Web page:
A White Heron and Other Stories

A White Heron and Other Stories Summary

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A White Heron

Young Sylvia is content with her move to the farm with her grandmother away from the busy town life. She is returning home with her cow, dawdling and enjoying the natural environment when a whistle disturbs her peace. Sylvia is surprised, then wary, when a stranger approaches. He is lost, and asks if Sylvia knows where he can get food and shelter. With trepidation, she takes the suspected ‘enemy’ to her grandmother, who welcomes him and makes him comfortable. Impressed at the neat home and excellent food, he reveals he is keen to track down a white heron. He traps and shoots birds to collect them, which is at odds with Sylvia’s love of the birds and animals around her. After the gift of a knife and the offer of money, Sylvia is driven to search for the heron’s location to pass on to the hunter. However, after climbing the great pine tree that takes her close to the birds, Sylvia is compelled to keep the secret of the heron’s whereabouts so the hunter’s collection remains incomplete.

The Gray Man

A mysterious strange appears to take over a derelict farm, believed haunted by the community and it was regarded with ‘unexplained foreboding’. The man has ‘peculiar’ clothes and an ‘unusual pallor’. He is initially speculated to be an escaped criminal, but after a period of wariness, and the man’s attempts to be friendly, he is a little more accepted. The gray man is happy to share his wisdom and advice in a wide range of areas. He is so knowledgeable that the people begin to see his intelligence as ‘supernatural’.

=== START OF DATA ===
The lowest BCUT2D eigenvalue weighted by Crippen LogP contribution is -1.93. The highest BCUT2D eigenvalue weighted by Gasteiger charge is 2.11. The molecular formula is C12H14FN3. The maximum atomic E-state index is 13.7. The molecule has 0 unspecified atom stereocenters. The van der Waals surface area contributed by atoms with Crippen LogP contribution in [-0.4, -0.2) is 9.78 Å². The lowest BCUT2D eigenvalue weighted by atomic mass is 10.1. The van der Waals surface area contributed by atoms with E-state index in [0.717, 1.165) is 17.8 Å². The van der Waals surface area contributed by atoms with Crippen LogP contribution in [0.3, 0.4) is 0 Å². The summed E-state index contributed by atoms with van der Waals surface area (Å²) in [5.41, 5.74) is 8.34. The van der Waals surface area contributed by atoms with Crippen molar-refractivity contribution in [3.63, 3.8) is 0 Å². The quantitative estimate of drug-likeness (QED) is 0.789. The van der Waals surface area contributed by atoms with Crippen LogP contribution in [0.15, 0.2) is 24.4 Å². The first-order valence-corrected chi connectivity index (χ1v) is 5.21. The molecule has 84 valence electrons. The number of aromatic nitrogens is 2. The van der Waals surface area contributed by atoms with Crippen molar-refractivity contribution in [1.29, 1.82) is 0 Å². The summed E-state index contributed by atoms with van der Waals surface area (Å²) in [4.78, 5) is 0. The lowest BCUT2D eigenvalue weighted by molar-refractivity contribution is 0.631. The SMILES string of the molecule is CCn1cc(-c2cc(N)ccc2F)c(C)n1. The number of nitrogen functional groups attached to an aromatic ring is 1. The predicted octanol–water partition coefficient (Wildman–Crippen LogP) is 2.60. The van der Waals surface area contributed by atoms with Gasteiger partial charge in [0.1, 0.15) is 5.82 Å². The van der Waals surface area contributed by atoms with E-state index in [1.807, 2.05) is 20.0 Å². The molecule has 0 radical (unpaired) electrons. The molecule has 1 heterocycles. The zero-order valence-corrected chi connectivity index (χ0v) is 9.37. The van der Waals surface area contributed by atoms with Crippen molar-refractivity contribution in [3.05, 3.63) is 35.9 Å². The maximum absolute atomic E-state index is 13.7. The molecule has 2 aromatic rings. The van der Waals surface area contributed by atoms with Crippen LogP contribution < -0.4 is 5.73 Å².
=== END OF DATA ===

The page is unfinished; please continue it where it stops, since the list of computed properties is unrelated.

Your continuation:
Despite his social contributions, the fact that the gray man never smiles becomes disturbing to the community. Children shrink from him, and he is dismissed from a wedding as his presence suggests ‘a strange foreboding’. He was visited only occasionally, and tales of hid unusual powers began again.

He leaves as war breaks out, and his final sighting is believed to be on the battlefield, where he appears to be ‘Death himself.’

Farmer Finch

John Finch is desolate after the bank has failed and the family farm is in debt. He has not prospered as a farmer, though he and his wife have invested in the education of their daughter Polly, who has aspirations of being a teacher. Polly too has bad news, that she has lost out on the last available teaching post. John Finch is weakened by the experience, and Polly decides to work on the farm to support her family. She rejects the help of her former beau Jerry Winton, but does accept the advice and loans of the old doctor who is admiring of her drive and industry. Inspired by the tale of Mrs. Wall’s female cousin, Farmer Allen, Polly decides to put her heart and soul into the farm. She is very successful, getting the family out of debt by the end of the summer and gaining the greater treasure of self-pride and accomplishment.

Marsh Rosemary